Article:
Brit inventor Dyson challenges EU ruling on his hoover's energy efficiency ratings
Claims dust-free lab tests 'mislead consumers'
Brit inventor James Dyson is challenging the EU's labelling policy for hoovers in court, claiming that it doesn't do his vacuum cleaners justice.
Dyson said that the EU's energy efficiency rating system was based on dust-free lab conditions that were completely different to the way that hoovers performed in the home. The firm is launching a judicial review at the European General Court over the system, which will rate all vacuum cleaners sold in the EU from September 2014.
The EU wants to give hoovers an energy rating from A to G as part of its efforts to meet carbon emission cut targets. It reckons the rating will help customers to consider environmental concerns when buying household appliances.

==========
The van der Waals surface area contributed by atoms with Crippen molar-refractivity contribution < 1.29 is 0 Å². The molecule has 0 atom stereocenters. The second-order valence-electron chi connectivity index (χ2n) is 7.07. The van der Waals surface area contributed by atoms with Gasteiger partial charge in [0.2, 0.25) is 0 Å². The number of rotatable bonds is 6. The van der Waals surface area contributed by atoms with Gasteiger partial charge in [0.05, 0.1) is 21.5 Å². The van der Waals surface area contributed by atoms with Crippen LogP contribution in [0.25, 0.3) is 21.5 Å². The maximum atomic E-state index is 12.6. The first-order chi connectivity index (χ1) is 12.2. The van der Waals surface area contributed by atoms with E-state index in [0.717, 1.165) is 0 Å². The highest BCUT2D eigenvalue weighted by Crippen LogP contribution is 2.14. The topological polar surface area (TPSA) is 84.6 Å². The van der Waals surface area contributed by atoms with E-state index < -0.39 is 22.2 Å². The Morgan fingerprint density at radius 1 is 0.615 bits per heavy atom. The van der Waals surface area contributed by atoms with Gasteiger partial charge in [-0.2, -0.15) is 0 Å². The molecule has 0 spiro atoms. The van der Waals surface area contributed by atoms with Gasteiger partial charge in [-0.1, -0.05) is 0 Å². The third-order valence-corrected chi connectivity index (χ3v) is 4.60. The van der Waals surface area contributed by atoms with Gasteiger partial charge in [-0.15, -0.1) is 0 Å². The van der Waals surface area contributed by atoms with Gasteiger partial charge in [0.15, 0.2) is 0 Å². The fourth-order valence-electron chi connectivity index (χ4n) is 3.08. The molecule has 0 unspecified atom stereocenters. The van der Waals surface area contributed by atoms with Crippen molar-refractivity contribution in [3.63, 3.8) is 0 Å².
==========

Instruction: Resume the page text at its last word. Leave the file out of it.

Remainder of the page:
But Dyson said that testing its vacuum cleaners in an empty lab wouldn't take into consideration their bagless design, which means they don't get clogged up with dust the way other hoovers do. The firm said the rating system also didn't factor in the cost of replacement bags and filters for more traditional vacuum models.
"Dyson fully supports the ambition to make the environmental impact of a machine easier to understand," the company said.
"However, we are challenging aspects of the label because it will mislead consumers - notably the fact that the machines are tested in lab conditions free of dust, and the fact that environmentally damaging and costly consumables are not considered." ®
Sponsored: Hyper-scale data management